Today in Oakland, health advocates from across the Bay Area gathered at CPEHN’s spring convening, Focus on Equity: Communities of Color in Post-ACA California, to discuss efforts to reduce health inequities in California. The event focused on three priority areas: efforts to expand access to health care to all Californians regardless of immigration status (Health for All), including equity in efforts to improve quality of care, and the integration of behavioral and primary health care services.
After an introductory presentation from CPEHN’s Cary Sanders on the current state of coverage, quality, and behavioral health integration, we shifted to local speakers. The first, Jazmin Segura from Educators for Fair Consideration, spoke about the importance of expanding health care to all Californians, regardless of immigration status. She noted that thanks to the recent executive order by President Barack Obama, many immigrants receiving Deferred Action for Childhood Arrivals (DACA) status are now considered Permanent Residents Under Color of Law (PRUCOL) and are thus eligible for full-scope Medi-Cal if they meet the income requirements. However, years of distrust in the system has combined with pervasive misinformation to keep DACA-eligible immigrants from signing up for Medi-Cal, either because they don’t know they are eligible or because they are afraid of future repercussions.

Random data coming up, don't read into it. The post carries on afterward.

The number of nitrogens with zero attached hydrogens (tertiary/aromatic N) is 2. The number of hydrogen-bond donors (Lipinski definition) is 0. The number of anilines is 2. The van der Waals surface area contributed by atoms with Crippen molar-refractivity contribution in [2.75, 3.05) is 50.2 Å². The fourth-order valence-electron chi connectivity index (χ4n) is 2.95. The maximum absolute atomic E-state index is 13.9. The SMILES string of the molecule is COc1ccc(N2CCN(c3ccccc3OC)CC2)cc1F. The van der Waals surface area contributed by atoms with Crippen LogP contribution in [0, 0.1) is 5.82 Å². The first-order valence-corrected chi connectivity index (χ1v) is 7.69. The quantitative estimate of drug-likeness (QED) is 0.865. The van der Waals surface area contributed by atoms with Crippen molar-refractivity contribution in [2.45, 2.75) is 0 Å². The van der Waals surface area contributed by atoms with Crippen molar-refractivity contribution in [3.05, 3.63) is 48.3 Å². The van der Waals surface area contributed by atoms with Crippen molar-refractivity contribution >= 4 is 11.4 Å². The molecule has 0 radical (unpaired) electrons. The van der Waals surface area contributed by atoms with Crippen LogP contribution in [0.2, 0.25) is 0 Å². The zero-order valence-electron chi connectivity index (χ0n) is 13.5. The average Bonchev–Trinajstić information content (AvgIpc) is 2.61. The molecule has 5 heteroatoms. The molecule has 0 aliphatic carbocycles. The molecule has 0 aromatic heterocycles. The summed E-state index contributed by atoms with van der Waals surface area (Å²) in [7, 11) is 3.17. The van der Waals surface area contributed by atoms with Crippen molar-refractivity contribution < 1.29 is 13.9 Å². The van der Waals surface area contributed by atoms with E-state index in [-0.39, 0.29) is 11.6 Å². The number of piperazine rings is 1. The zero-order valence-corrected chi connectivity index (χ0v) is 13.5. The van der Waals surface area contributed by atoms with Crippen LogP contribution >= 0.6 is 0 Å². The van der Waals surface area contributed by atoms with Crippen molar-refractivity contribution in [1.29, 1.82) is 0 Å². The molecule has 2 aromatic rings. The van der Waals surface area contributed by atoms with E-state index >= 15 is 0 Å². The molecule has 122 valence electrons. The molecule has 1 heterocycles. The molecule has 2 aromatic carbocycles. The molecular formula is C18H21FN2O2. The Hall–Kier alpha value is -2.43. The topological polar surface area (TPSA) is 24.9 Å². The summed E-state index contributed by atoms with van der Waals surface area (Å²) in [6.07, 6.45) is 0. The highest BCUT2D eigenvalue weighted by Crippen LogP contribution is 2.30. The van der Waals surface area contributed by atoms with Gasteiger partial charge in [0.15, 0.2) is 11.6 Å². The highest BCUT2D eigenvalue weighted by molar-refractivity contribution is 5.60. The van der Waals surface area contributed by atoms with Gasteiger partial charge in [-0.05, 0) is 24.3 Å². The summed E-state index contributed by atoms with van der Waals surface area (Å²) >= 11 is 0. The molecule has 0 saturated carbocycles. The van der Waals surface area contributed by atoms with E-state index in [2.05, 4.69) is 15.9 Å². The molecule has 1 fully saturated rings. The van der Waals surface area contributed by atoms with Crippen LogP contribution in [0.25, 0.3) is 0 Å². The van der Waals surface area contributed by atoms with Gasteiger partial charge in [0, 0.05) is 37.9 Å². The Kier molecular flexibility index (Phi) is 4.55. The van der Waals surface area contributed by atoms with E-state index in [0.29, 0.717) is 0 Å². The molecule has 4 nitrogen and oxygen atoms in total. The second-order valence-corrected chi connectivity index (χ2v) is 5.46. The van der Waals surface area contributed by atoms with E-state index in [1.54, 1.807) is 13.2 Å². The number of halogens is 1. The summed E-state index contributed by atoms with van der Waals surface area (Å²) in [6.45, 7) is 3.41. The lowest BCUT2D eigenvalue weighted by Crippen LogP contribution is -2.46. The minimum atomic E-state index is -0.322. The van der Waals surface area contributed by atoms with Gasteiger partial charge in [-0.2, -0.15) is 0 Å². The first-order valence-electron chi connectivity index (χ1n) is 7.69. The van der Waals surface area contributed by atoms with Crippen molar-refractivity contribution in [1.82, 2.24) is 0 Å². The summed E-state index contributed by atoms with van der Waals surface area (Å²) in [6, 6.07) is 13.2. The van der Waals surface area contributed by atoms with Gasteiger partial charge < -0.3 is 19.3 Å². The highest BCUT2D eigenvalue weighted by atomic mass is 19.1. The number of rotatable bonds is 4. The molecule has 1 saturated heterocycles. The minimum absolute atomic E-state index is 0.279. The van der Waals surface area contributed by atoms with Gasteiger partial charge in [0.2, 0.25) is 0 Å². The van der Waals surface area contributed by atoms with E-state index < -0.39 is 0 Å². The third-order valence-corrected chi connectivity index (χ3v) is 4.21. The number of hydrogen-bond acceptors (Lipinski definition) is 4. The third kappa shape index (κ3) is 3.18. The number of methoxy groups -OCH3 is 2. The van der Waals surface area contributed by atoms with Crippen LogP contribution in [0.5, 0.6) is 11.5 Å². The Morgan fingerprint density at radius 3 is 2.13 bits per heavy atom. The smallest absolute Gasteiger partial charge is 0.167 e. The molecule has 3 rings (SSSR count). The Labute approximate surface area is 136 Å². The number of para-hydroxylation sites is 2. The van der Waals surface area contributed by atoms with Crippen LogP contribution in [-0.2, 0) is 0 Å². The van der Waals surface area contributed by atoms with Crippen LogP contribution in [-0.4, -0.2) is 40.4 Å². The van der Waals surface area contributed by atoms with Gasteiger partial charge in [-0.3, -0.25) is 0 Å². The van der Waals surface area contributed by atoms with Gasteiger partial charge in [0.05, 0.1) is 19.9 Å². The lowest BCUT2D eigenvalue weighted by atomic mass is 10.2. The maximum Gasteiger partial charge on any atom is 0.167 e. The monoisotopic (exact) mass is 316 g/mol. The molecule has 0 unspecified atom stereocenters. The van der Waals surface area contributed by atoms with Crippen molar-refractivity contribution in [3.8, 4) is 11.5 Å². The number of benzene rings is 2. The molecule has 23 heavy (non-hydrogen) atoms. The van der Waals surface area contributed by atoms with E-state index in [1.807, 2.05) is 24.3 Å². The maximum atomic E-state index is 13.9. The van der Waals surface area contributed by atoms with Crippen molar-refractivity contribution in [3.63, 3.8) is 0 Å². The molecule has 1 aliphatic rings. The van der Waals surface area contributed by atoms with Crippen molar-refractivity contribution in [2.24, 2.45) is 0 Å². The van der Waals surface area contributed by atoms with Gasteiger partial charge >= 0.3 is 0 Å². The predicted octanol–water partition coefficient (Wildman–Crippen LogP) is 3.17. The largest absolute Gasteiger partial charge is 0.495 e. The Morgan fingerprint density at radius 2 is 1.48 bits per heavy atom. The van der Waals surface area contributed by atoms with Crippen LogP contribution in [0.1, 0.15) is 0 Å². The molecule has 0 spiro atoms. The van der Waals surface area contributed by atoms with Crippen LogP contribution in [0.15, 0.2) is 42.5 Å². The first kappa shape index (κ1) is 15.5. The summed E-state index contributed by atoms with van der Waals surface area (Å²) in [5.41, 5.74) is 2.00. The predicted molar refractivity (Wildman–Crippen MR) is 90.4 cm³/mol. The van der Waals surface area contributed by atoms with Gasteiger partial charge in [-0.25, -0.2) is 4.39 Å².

Segura then discussed current efforts to extend health coverage to all Californians, regardless of immigration status. She noted that Senator Ricardo Lara’s SB 4 Health for All Act is “the next great fight for immigrant rights organizations” and noted that for it to pass through the legislature, it will need help from advocates across the state.